Subject Re: [IB-Architect] 'Order By' Issue
Author David Warnock

I agree with you. Our document archive system does this. We have a Java
application server that runs all queries in separate threads. It can
then return the first page to the user as soon as it is ready whilst
then continuing to generate all the other pages (even if there are
50,000 rows) and keep them in the application server (actually we only
keep the first few pages in ram the rest as spooled to disk).

Most of the time the large queries are a stupid query by the user, but
not always, sometimes the user needs the system to list all the
documents for a very large site so that they can be processed
automatically (eg written to CD-ROM for a contractor).

It would be good through to be able to choose that queries like this are
optimized for finding the first n sorted rows because as we present them
page by page to the user it does give the database longer to process the
later rows. Time to first page is a key figure in performance analysis
for our application and probably many others.


Leyne, Sean wrote:

> David,
> First let me say that I believe that IB/Firebird needs to support the
> TOP {x} syntax and your top 10/100 example is right on point and is a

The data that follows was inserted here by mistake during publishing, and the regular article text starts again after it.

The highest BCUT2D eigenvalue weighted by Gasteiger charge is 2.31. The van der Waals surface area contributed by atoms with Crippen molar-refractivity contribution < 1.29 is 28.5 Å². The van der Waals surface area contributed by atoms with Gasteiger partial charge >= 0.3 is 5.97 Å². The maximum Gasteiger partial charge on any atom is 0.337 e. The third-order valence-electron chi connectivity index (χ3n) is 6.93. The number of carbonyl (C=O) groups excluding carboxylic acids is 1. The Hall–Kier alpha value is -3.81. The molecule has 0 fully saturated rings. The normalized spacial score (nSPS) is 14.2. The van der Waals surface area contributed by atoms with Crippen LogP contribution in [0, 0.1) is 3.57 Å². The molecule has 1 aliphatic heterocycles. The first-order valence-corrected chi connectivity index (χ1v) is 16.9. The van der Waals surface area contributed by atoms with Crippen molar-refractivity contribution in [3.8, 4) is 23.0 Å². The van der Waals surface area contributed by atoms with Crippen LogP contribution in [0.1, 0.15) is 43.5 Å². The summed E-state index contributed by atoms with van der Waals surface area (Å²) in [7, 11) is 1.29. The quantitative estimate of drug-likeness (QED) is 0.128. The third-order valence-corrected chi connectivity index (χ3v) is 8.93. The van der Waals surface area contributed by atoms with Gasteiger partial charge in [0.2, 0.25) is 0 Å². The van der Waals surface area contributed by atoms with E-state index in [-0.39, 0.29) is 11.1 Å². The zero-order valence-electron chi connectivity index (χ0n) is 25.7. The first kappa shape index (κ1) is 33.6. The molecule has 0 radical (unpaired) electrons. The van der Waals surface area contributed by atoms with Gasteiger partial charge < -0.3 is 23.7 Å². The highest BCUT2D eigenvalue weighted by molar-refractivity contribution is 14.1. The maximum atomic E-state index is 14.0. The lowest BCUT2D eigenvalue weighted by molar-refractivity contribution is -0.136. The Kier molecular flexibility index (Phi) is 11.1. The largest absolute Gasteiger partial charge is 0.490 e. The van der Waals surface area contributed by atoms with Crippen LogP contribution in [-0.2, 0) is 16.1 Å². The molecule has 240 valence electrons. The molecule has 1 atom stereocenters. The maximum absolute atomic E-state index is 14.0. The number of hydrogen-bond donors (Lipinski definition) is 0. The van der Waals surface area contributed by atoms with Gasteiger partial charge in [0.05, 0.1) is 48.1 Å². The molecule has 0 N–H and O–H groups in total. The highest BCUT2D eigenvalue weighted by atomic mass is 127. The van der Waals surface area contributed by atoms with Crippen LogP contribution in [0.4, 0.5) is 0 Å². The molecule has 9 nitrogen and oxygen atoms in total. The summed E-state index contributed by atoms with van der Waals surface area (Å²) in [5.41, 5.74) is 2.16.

> real shortcoming for IB/Firebird, but...
> With respect to your point about interactive/web applications. I
> personally have a problem with people who expect the DB server to be
> responsible for the navigation management you refer to. This should be
> made the responsibility of a middle-tier solution (it doesn't need to be
> complex...) to manage the result list and return the data as
> appropriate to the web server. There are numerous benefits to this
> approach, one of them is that the query is only performed once and the
> result persisted (in a Delphi CDS if you want) - no server
> overhead/action is then required to navigate the list.
> To expect the server to perform the navigation you want could require
> the query to be re-executed for each navigation - this promises to be an
> extremely 'expensive' solution and would be a sure way to bring a server
> to it's knees, not to talk about putting a Client session to "sleep"
> Also, let's not forget that the only way to determine the size of a
> result set is to navigate to the end of the set.
> I realize that mySQL does provide some of the functionality you are
> referring to, but then again I don't think that it comes a mile close to
> being a real SQL server product.
> Sean